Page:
Council tax rise for Mansfield as part of new budget for the year
Mansfield District Council has agreed its annual budget and medium-term financial strategy.
The 2021-22 budget, approved by councillors at a full council meeting on January 27, is designed to help the council deliver its future ambitions under the priority areas of aspiration, growth, wellbeing and place.
A total of £830,000 in savings have been made out of a net budget requirement of £10.6 million in order to balance the budget at a time of increased demand on services, combined with a significant reduction in income due to the coronavirus pandemic.
Additional one-off government grants have helped to balance the budget, along with savings from a reduction in the number of printed issues of the council magazine My Mansfield, a reduction in cabinet members and a 2.7 per cent increase in council tax.
The increase means those living in Band A properties will pay a total of £129.81 – just 35p a day for all the services provided by the council.
The council's share of the council tax bill is about 10 per cent with the remaining 90 per cent that residents pay going to Nottinghamshire County Council and other county services, such as the police and fire service.
Coun Andy Abrahams, mayor of Mansfield, said: “It is never an easy decision to raise council tax but this 2.7 per cent increase will bring in an extra £167,000 to help maintain vital council services in the district.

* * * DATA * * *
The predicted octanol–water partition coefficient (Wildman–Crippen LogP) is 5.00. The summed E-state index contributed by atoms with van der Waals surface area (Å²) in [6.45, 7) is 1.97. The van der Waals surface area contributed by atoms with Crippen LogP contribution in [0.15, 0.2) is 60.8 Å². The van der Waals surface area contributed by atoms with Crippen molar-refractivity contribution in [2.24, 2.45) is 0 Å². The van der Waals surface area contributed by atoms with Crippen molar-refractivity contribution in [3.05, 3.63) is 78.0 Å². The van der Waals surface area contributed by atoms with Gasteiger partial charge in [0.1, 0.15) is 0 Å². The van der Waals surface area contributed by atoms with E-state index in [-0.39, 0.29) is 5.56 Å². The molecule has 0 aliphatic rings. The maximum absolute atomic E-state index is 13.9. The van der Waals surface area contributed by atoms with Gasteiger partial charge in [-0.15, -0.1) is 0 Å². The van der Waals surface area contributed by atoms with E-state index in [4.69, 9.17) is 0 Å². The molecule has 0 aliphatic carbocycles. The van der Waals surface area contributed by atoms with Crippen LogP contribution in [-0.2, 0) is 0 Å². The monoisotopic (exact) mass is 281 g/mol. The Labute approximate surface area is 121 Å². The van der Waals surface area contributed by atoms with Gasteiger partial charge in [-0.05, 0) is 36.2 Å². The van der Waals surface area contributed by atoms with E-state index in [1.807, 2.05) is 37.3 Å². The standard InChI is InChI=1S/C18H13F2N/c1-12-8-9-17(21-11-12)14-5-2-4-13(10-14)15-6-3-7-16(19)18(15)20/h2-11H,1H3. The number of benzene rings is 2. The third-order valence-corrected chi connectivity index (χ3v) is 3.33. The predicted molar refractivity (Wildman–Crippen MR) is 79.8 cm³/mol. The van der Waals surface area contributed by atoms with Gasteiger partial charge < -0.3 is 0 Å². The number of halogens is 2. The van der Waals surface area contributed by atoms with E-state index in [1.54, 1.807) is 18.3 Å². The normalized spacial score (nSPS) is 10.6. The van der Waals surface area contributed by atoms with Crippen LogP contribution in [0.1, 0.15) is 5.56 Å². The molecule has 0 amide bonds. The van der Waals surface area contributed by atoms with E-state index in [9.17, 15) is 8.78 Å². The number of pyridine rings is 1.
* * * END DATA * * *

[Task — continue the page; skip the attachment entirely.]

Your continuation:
“For the vast majority of our residents, who live in Band A properties, it means they will pay an extra £3.33 for the whole year, equivalent to just over 6p each week.”
Despite funding constraints, the council is committed to starting work on 99 affordable and council homes in the next year, as part of a five-year aspirational target to build more than 200 new council homes in the district by 2023.
The mayor continued: “As well providing much needed affordable homes, the construction of them will help to stimulate the economy at this very difficult time, supporting local businesses and providing work and training opportunities for local people."
Among the items approved by the full council were some increases in fees and charges, mostly in line with inflation.
There was also a 1.7 per cent increase in council home rents, in line with Government guidelines.
Any income from council rent goes towards improving and building council housing within the district.
Coun Craig Whitby, portfolio holder for corporate and finance, said: “We have tried to spread the burden of balancing the budget by making small charges such as some targeted increases in some fees and charges.”
Although the council collects council tax, it does so on behalf of Nottinghamshire County Council, Nottinghamshire Police and Crime Commissioner, Nottinghamshire Fire and Rescue Authority and Warsop Parish Council for Warsop residents.The total bill will be confirmed on March 9 once all the elements are known.
Only 10p in every £1 paid by Mansfield residents comes to the district council – the other 90p goes to the county council and other organisations.
The district council share of the bill, provides residents with a wide range of vital services, including bin emptying, recycling, sweet cleaning, clearing fly-tipping incidents, managing parks and open spaces, helping the homeless and providing 24/7 CCTV to keep the district safe.